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I had my picture taken a year ago with actress Lily Tomlin, who was in Detroit — her native city — as speaker for an LGBTQ fundraiser. I was wearing a blue-patterned hoodie I had designed for ArtWear Detroit. And the juxtaposition of my design wear and Ms. Tomlin’s vivid popularity was good PR. (For both of us I like to think.)
I took the opportunity of the photoshoot moment because of a kinship we share. Both are Cass Tech High School grads. Lily, in the performing arts curriculum, and I in commercial arts.
Among Detroit artists there are many CT grads, including Alvin Loving (a classmate of mine), Gilda Snowden — who, sadly, unexpectedly, died five years ago. Gilda was the well-known painter and College of Creative Studies teacher/mentor to hundreds of students in her tenure at CCS.
And perhaps the most famous Detroit African-American artist, with a national and international reputation: LeRoy Foster. He graduated from Class Tech in 1943. Known today, as “The Michaelangelo of Detroit Artists,” I met LeRoy when I was 19 in 1955 and sadly by chance during the last years of his life in 1992.
In the ’50s, LeRoy Foster’s studio was located in an upper flat on Woodward Avenue in Midtown Detroit. His studio was a few blocks from the famed Paradise Theater that brought top black musicians, bands and singers to Detroit. My friend Jack Jacobs who was a longtime friend of Foster’s, invited me to attend LeRoy’s 30th birthday studio party.
“His birthday’s May 8th. Yours is the 12th. How every appropriate,” winked Jack.
When I was introduced to Foster I told him our birthdays were just four days apart Foster — who was openly gay at a time when so few dared to admit to being homosexual — quipped, “That’s understandable kid. Taurus is the sure sign of two-spirited artists.” We spent several minutes chatting “knowingly” about CT teachers, and my gay, song-and-dance homeroom teacher for three years, Lawrence Timothy Ray.
At the time, LeRoy Foster’s studio was located in an upper flat on Woodward Avenue in Midtown Detroit. His studio was a few blocks from the famed Paradise Theater that brought top black musicians, bands and singers to Detroit. Jack, who was a longtime friend of Foster’s, invited me to attend LeRoy’s 30th birthday studio party.
As I recall, Leroy’s birthday celebration was filled with a diverse group of artists, musicians, and two very hefty twin sisters who sang along with an LP recording of Ella Fitzgerald songs. Attending also were two CT recent grads and straight friends of mine who went on to make names for themselves as gifted artists: Carol Wald and Alvin Loving.
LeRoy was very outgoing and physically in superb shape. He looked not unlike his famous painting — and perhaps masterpiece — of Frederick Douglass. (One of his more recent versions of the heroic Black Civil War contender is now on permanent display in the Detroit Frederick Douglass Public Library.)
Accolades for LeRoy Foster are many. Born in Detroit in 1925, he began drawing at age five.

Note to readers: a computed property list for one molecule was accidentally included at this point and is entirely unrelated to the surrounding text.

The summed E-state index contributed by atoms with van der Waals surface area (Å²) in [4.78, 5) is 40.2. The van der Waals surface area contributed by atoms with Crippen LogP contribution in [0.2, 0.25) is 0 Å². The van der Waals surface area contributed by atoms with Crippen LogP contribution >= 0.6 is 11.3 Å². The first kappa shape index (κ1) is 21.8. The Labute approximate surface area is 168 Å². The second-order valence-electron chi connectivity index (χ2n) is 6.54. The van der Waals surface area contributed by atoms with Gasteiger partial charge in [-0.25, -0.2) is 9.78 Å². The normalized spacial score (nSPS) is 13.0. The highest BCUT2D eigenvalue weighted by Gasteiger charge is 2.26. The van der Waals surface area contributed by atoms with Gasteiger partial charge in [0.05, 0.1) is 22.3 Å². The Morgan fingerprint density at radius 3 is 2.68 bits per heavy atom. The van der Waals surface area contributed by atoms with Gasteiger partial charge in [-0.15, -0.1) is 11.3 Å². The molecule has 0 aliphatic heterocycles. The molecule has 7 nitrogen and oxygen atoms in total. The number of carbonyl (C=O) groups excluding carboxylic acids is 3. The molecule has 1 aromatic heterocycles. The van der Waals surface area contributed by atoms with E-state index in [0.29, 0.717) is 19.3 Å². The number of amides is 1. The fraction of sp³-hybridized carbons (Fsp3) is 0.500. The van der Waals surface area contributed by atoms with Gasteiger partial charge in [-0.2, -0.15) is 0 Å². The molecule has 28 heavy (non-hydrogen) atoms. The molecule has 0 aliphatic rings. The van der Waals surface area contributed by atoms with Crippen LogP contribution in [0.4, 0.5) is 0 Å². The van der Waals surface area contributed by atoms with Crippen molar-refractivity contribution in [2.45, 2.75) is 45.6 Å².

“I was nice up until I was 12,” he once remarked to the press. “Then all hell broke loose. I was possessed by demons, and one way to exorcise those demons was to paint.”
In 1939, at age 14, he won first prize at an exhibition sponsored by the Pen and Palette Club, a training and studio space for black artists sponsored by the Detroit Urban League. He was then its youngest member. He later studied at the Society of Arts and Crafts (now the College of Creative Studies) with famed painter Sarkis Sarkisian.
Following this, Foster spent time studying in Europe, at the Academie de la Grande Chaumiere in Paris, and the Heatherley School of Fine Art in London. He painted portraits of prominent figures including that of singer and civil rights activist Paul Robeson. A good and close friend and patron of Foster was LGBTQ activist Ruth Ellis. (She lived to be 101, and she owned a portrait of herself done by Foster that stayed in her home until her passing.)
Comments Wikipedia: “He came to be known around the city as an artist with a mastery of human anatomy, an excellent portrait painter, and perhaps most widely acknowledged, a public muralist with a commitment to African-American history and culture.”
In February 2014 Hour Magazine did an excellent, full-length, in-depth article on LeRoy Foster. (“Bigger than Life,” can be accessed online for reading and I’m pleased to be quoted in the article.)
LeRoy Foster died on March 23, 1993. He was 67. I chanced to meet him two years before. He was paying a telephone bill in Downtown Detroit. I was surprised to learn he still remembered me after so many, many years. We chatted briefly. Hugged each other. Parted for the last time. He was noticeably heavier and walked with a cane.
His death was due to kidney failure and was pronounced so at Detroit’s long-gone-now Grace Hospital (where legendary Harry Houdini died). At the time of his death, Foster was blind and had lost the use of his legs.
The legendary Detroit Black Michelangelo artist and Black Civil Rights activist is remembered today by his many paintings — several owned by the Charles Wright Museum and others displayed frequently by the Detroit Institute of Arts. There is also a LeRoy Foster signature — his loving farewell touch, as is were — at the Scarab Club where he is highly honored as masterful painter, two-spirited power and proud Detroit gay artist of national and international reputation.